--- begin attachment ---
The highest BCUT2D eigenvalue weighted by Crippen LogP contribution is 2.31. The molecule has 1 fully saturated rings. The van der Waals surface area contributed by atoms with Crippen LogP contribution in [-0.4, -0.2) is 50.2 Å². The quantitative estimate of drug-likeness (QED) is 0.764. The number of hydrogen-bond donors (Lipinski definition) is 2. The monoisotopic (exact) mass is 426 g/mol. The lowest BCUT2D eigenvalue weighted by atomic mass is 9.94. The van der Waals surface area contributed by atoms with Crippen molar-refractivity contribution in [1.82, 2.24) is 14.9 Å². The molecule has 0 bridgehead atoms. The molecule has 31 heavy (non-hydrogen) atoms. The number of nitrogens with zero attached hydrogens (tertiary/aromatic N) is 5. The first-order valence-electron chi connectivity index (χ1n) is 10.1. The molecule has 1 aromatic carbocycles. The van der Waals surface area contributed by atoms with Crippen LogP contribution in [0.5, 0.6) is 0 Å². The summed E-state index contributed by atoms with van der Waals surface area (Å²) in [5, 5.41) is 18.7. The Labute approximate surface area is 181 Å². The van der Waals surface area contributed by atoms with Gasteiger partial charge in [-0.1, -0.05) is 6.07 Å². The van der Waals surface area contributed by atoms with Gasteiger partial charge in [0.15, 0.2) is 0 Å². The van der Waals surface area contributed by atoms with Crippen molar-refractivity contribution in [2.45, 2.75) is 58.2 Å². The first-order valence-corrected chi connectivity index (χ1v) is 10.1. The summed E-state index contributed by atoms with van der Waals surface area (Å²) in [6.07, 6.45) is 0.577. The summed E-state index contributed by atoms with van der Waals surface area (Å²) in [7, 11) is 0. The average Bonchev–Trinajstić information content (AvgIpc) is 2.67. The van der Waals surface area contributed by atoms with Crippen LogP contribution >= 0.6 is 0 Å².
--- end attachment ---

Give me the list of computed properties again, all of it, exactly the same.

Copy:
The highest BCUT2D eigenvalue weighted by Crippen LogP contribution is 2.31. The molecule has 1 fully saturated rings. The van der Waals surface area contributed by atoms with Crippen LogP contribution in [-0.4, -0.2) is 50.2 Å². The quantitative estimate of drug-likeness (QED) is 0.764. The number of hydrogen-bond donors (Lipinski definition) is 2. The monoisotopic (exact) mass is 426 g/mol. The lowest BCUT2D eigenvalue weighted by atomic mass is 9.94. The van der Waals surface area contributed by atoms with Crippen molar-refractivity contribution in [1.82, 2.24) is 14.9 Å². The molecule has 0 bridgehead atoms. The molecule has 31 heavy (non-hydrogen) atoms. The number of nitrogens with zero attached hydrogens (tertiary/aromatic N) is 5. The first-order valence-electron chi connectivity index (χ1n) is 10.1. The molecule has 1 aromatic carbocycles. The van der Waals surface area contributed by atoms with Crippen LogP contribution in [0.5, 0.6) is 0 Å². The summed E-state index contributed by atoms with van der Waals surface area (Å²) in [5, 5.41) is 18.7. The Labute approximate surface area is 181 Å². The van der Waals surface area contributed by atoms with Gasteiger partial charge in [-0.1, -0.05) is 6.07 Å². The van der Waals surface area contributed by atoms with Gasteiger partial charge in [0.15, 0.2) is 0 Å². The van der Waals surface area contributed by atoms with Crippen molar-refractivity contribution in [2.45, 2.75) is 58.2 Å². The first-order valence-corrected chi connectivity index (χ1v) is 10.1. The summed E-state index contributed by atoms with van der Waals surface area (Å²) in [6.07, 6.45) is 0.577. The summed E-state index contributed by atoms with van der Waals surface area (Å²) in [7, 11) is 0. The average Bonchev–Trinajstić information content (AvgIpc) is 2.67. The van der Waals surface area contributed by atoms with Crippen LogP contribution >= 0.6 is 0 Å².